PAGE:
Training and Development

Will Obama's TechHire lead to more tech workers?

In early March the Obama administration announced its new TechHire initiative, a scheme tasked at driving up employment in the tech sector and growing job salaries in this area. Hundreds of employers across the country along with several local and state governments are involved.

“Right now America has more open jobs than at any point since 2001 and more than half a million openings are in tech,” said Obama at a press event after the initiative’s launch, but there is a noticeable skills gap.

“Tech jobs pay one and a half times the average private sector wage so they’re great pathways to the middle class,” he said, adding that scheme would help the growing economy from stalling. It is also important, the administration says, to provide training for young people before cutting taxes for the rich.

TechHire has been largely well received by those involved and by the tech industry but at this early stage of the program it remains difficult to gauge just how effective this new training will be.

One of the regions to really benefit thus far from the TechHire program and the growing focus on tech careers is Louisville, Kentucky. Generally, when someone mentions tech innovation and careers, they tend to think of Silicon Valley or other high profile areas like New York City, Silicon Alley in particular. Several cities and states in the US want to stand up and be counted too but face several challenges in doing so.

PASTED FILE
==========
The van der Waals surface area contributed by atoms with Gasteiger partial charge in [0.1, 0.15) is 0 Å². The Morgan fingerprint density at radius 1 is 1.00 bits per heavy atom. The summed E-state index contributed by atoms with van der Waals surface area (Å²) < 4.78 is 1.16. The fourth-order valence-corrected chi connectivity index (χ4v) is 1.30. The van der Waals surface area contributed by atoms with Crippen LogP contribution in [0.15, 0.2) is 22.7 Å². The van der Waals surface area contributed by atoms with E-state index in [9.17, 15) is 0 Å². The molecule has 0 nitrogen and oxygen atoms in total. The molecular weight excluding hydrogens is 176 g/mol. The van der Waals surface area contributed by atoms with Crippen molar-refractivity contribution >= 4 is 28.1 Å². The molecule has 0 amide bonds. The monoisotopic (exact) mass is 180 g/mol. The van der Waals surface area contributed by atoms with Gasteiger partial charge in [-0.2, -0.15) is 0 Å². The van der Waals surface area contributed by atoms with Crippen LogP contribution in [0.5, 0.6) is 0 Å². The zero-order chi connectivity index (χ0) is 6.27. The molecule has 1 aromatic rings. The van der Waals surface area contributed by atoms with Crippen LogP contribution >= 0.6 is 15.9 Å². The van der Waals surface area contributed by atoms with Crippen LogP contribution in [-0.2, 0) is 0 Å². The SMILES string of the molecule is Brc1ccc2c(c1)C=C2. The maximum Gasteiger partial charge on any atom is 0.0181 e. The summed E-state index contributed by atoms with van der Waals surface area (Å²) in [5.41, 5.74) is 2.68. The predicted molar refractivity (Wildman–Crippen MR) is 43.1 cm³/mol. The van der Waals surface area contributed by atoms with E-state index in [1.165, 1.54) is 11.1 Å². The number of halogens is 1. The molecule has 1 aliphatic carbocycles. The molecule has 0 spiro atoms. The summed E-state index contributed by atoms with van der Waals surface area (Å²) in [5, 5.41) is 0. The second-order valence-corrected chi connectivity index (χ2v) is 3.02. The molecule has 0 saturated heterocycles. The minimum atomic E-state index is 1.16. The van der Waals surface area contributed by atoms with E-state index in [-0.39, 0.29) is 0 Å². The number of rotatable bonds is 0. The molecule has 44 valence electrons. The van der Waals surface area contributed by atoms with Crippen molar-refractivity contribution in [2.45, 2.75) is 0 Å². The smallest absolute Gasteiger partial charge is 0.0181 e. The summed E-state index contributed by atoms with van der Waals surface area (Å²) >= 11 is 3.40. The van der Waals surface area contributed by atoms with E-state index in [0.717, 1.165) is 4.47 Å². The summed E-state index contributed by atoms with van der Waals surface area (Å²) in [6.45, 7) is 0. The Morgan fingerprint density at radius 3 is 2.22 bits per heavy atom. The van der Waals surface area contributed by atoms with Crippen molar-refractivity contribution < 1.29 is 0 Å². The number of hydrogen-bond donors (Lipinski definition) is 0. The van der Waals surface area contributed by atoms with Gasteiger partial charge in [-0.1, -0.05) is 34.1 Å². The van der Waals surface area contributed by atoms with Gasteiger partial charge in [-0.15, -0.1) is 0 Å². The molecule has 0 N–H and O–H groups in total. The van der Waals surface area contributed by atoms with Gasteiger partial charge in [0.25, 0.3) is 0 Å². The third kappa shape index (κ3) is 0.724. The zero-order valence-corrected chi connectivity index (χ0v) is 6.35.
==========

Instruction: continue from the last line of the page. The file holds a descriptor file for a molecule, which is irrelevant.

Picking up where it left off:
Code Louisville was set up by Rider Rodriguez to offer coding classes to teens in the city. It started over a year ago to upskill people for starting a career as a developer and recently received a grant of from the Department of Labor of nearly $3m. “That’s the big expansion,” Rodriguez tells IDG Connect. “As a result of that, we managed to get involved in the TechHire initiative, which brings more exposure and more access to other people in the field and access from companies for donating data and services.”

Code Louisville is now working with a local community college to provide college credit for the work that students do in the workshops.

“It’s been kind of a continuous improvement thing. When we first went into it we had a hypothesis. In general we’ve proven it, that you can give somebody the skills that they need.”

TechHire may help more cities emerge as techy hubs when they would otherwise be left behind. Austin, Texas for example has been a burgeoning tech city for many years but San Antonio, the state’s seventh biggest city, will be the only city in Texas taking part. According to the Linux recruitment firm TrueAbility in the city, the training programs will be invaluable for students. “In six weeks they can come out with some really good programming skills, and 90% of these people are hired within three months of finishing the program,” said the company’s co-founder Frederick Mendler.

Just how quickly someone emerging from one of these TechHire training programs can secure employment remains to be seen though as the numbers fluctuate.